Nearly three dozen soon-to-be high school students had a chance to learn from some of Tucson’s best football players while participating in Canyon Del Oro High School’s annual Dorado Camp of Champions.

Current college football players Jared Tevis and Blake Martinez, both former Dorados, were just a couple of those to return to their old stomping grounds last Thursday, where they helped teach football fundamentals to the 32 participants of the free program.

The camp is in its second year of operation after a 10-year halt left young players with fewer training options.

CDO head football coach Dustin Peace was instrumental in reviving the program.

“It’s about getting kids excited about playing football,” he said. “It’s a good camp. We’ve got a good group of kids and they’re out here having fun and working hard.”

The three-day camp, which ran from June 11-13, develops basic football skills such as blocking, tackling, catching, and passing, and wraps up with a friendly scrimmage.

Tevis, who plays starting safety for the University of Arizona, showed off his passing skills as quarterback for the final day’s scrimmage.

He said it was a pleasure to return to his former high school to keep the community’s youth interested in football.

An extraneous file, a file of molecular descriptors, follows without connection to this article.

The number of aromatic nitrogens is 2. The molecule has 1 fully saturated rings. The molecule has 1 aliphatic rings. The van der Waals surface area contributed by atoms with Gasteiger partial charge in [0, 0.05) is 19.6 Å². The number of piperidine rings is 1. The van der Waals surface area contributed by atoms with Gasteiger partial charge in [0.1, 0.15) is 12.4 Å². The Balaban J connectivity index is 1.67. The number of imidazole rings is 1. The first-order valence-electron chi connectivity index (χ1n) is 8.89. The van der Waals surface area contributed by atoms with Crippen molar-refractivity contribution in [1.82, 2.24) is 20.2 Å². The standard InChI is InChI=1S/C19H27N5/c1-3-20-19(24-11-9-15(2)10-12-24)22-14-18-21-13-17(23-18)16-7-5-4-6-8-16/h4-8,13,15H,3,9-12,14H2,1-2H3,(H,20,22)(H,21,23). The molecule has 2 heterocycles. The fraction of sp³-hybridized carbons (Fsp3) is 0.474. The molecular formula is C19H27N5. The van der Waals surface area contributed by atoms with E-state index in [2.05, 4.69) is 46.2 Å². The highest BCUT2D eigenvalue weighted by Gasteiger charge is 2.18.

“There are so many things this sport teaches you – it applies toward your whole life,” said Tevis. “It teaches work ethic, discipline, time management – all that.”

Like Tevis, Blake Martinez, linebacker at Stanford University, was in attendance for the second straight year. He says the camp is effective in keeping kids engaged in healthy activities.

“This gets them to get out of their house, come outside, and get some exercise in,” said Martinez. “Out here, I can change a kid’s perception. One of these kids could end up doing the same thing I did – going to college and playing football.”

Former CDO star running back Isaac Chacon, who graduated this May, was also quick to accept Peace’s invitation to help out. He will play for Pima Community College in the coming semester before transferring to Southern Utah, where he will play running back. 

Chacon says the camp holds true to CDO rituals that extend beyond winning or losing.

“This is part of the CDO thing – we like to help the community out,” he said. “It’s nice to see these kids grow. We teach them not just the sport, but how to act character-wise.”

Chacon says he plans to continue participating in the camp each summer. It’s something he feels he owes to the community that was so helpful during his own high school career.

“I know some these kids from their families, because they always came out and supported us when I was playing,” he said. 

Eighth grader Michael Bavyak was one of those to reap the benefits of the camp. The 13-year-old hopes to play linebacker when he begins high school. 

“I’m just trying to get better at football,” he said. “It’s all been a lot of fun.”

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